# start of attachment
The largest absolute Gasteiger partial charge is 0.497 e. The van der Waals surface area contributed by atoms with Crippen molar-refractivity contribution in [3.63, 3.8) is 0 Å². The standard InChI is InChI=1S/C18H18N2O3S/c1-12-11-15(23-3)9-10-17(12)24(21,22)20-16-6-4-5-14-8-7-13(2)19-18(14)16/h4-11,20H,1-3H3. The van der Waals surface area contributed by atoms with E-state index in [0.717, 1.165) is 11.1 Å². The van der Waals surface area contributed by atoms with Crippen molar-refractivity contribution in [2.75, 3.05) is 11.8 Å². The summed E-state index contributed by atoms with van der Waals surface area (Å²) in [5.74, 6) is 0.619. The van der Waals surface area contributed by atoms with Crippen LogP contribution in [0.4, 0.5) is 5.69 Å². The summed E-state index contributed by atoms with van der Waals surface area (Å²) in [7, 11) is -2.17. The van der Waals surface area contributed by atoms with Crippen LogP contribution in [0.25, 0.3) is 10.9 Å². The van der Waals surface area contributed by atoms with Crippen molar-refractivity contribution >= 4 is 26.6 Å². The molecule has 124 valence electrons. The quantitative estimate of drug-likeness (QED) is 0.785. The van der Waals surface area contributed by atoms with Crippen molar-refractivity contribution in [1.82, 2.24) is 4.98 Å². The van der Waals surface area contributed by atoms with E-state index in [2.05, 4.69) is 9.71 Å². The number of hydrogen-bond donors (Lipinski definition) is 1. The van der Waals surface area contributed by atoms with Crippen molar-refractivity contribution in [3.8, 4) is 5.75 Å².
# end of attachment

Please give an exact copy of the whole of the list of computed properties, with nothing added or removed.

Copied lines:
The largest absolute Gasteiger partial charge is 0.497 e. The van der Waals surface area contributed by atoms with Crippen molar-refractivity contribution in [3.63, 3.8) is 0 Å². The standard InChI is InChI=1S/C18H18N2O3S/c1-12-11-15(23-3)9-10-17(12)24(21,22)20-16-6-4-5-14-8-7-13(2)19-18(14)16/h4-11,20H,1-3H3. The van der Waals surface area contributed by atoms with E-state index in [0.717, 1.165) is 11.1 Å². The van der Waals surface area contributed by atoms with Crippen molar-refractivity contribution in [2.75, 3.05) is 11.8 Å². The summed E-state index contributed by atoms with van der Waals surface area (Å²) in [5.74, 6) is 0.619. The van der Waals surface area contributed by atoms with Crippen LogP contribution in [0.4, 0.5) is 5.69 Å². The summed E-state index contributed by atoms with van der Waals surface area (Å²) in [7, 11) is -2.17. The van der Waals surface area contributed by atoms with Crippen LogP contribution in [0.25, 0.3) is 10.9 Å². The van der Waals surface area contributed by atoms with Crippen molar-refractivity contribution >= 4 is 26.6 Å². The molecule has 124 valence electrons. The quantitative estimate of drug-likeness (QED) is 0.785. The van der Waals surface area contributed by atoms with Crippen molar-refractivity contribution in [1.82, 2.24) is 4.98 Å². The van der Waals surface area contributed by atoms with E-state index in [2.05, 4.69) is 9.71 Å². The number of hydrogen-bond donors (Lipinski definition) is 1. The van der Waals surface area contributed by atoms with Crippen molar-refractivity contribution in [3.8, 4) is 5.75 Å².